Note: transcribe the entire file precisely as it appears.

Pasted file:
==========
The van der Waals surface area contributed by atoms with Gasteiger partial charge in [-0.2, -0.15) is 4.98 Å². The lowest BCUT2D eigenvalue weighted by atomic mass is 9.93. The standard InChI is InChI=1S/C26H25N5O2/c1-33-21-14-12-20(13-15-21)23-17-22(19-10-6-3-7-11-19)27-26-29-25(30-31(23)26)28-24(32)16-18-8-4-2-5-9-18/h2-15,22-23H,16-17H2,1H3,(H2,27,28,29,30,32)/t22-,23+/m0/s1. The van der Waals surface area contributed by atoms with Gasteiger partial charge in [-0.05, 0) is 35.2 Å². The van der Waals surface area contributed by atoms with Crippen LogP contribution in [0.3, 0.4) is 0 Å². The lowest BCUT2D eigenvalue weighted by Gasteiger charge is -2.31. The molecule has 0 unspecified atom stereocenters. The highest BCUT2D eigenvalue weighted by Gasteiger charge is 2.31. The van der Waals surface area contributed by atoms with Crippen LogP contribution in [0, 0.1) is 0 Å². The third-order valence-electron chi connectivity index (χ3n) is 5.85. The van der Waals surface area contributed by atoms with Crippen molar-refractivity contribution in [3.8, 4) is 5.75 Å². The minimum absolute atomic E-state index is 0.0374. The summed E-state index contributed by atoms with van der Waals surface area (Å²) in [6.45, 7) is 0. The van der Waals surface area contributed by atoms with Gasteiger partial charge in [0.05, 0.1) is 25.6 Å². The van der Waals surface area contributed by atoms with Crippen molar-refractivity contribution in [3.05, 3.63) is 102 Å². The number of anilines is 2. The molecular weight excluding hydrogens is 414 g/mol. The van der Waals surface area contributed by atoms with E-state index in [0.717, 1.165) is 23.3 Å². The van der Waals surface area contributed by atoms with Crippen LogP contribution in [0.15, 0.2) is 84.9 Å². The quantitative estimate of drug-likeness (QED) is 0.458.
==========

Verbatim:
The van der Waals surface area contributed by atoms with Gasteiger partial charge in [-0.2, -0.15) is 4.98 Å². The lowest BCUT2D eigenvalue weighted by atomic mass is 9.93. The standard InChI is InChI=1S/C26H25N5O2/c1-33-21-14-12-20(13-15-21)23-17-22(19-10-6-3-7-11-19)27-26-29-25(30-31(23)26)28-24(32)16-18-8-4-2-5-9-18/h2-15,22-23H,16-17H2,1H3,(H2,27,28,29,30,32)/t22-,23+/m0/s1. The van der Waals surface area contributed by atoms with Gasteiger partial charge in [-0.05, 0) is 35.2 Å². The van der Waals surface area contributed by atoms with Crippen LogP contribution in [0.3, 0.4) is 0 Å². The lowest BCUT2D eigenvalue weighted by Gasteiger charge is -2.31. The molecule has 0 unspecified atom stereocenters. The highest BCUT2D eigenvalue weighted by Gasteiger charge is 2.31. The van der Waals surface area contributed by atoms with Crippen LogP contribution in [0, 0.1) is 0 Å². The third-order valence-electron chi connectivity index (χ3n) is 5.85. The van der Waals surface area contributed by atoms with Crippen molar-refractivity contribution in [3.8, 4) is 5.75 Å². The minimum absolute atomic E-state index is 0.0374. The summed E-state index contributed by atoms with van der Waals surface area (Å²) in [6.45, 7) is 0. The van der Waals surface area contributed by atoms with Gasteiger partial charge in [0.05, 0.1) is 25.6 Å². The van der Waals surface area contributed by atoms with Crippen molar-refractivity contribution in [3.05, 3.63) is 102 Å². The number of anilines is 2. The molecular weight excluding hydrogens is 414 g/mol. The van der Waals surface area contributed by atoms with E-state index in [0.717, 1.165) is 23.3 Å². The van der Waals surface area contributed by atoms with Crippen LogP contribution in [0.15, 0.2) is 84.9 Å². The quantitative estimate of drug-likeness (QED) is 0.458.